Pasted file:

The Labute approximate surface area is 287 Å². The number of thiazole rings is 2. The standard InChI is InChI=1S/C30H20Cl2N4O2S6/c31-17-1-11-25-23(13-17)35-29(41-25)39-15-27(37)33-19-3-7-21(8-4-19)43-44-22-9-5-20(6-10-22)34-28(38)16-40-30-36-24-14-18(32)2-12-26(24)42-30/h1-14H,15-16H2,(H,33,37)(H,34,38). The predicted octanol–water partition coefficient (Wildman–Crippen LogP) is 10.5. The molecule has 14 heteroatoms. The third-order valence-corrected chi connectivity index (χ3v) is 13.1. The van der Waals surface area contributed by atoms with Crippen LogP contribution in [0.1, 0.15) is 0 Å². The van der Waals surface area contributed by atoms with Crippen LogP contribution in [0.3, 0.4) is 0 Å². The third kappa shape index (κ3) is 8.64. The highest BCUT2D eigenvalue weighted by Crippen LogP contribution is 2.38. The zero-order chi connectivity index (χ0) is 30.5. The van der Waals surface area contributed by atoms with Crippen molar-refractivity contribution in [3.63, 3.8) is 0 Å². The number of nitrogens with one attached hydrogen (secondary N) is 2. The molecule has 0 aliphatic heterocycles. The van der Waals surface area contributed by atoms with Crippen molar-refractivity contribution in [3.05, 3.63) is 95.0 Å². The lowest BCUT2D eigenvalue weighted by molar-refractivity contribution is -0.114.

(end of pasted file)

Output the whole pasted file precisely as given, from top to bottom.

The Labute approximate surface area is 287 Å². The number of thiazole rings is 2. The standard InChI is InChI=1S/C30H20Cl2N4O2S6/c31-17-1-11-25-23(13-17)35-29(41-25)39-15-27(37)33-19-3-7-21(8-4-19)43-44-22-9-5-20(6-10-22)34-28(38)16-40-30-36-24-14-18(32)2-12-26(24)42-30/h1-14H,15-16H2,(H,33,37)(H,34,38). The predicted octanol–water partition coefficient (Wildman–Crippen LogP) is 10.5. The molecule has 14 heteroatoms. The third-order valence-corrected chi connectivity index (χ3v) is 13.1. The van der Waals surface area contributed by atoms with Crippen LogP contribution in [0.1, 0.15) is 0 Å². The van der Waals surface area contributed by atoms with Crippen LogP contribution in [0.3, 0.4) is 0 Å². The third kappa shape index (κ3) is 8.64. The highest BCUT2D eigenvalue weighted by Crippen LogP contribution is 2.38. The zero-order chi connectivity index (χ0) is 30.5. The van der Waals surface area contributed by atoms with Crippen molar-refractivity contribution in [3.63, 3.8) is 0 Å². The number of nitrogens with one attached hydrogen (secondary N) is 2. The molecule has 0 aliphatic heterocycles. The van der Waals surface area contributed by atoms with Crippen molar-refractivity contribution in [3.05, 3.63) is 95.0 Å². The lowest BCUT2D eigenvalue weighted by molar-refractivity contribution is -0.114.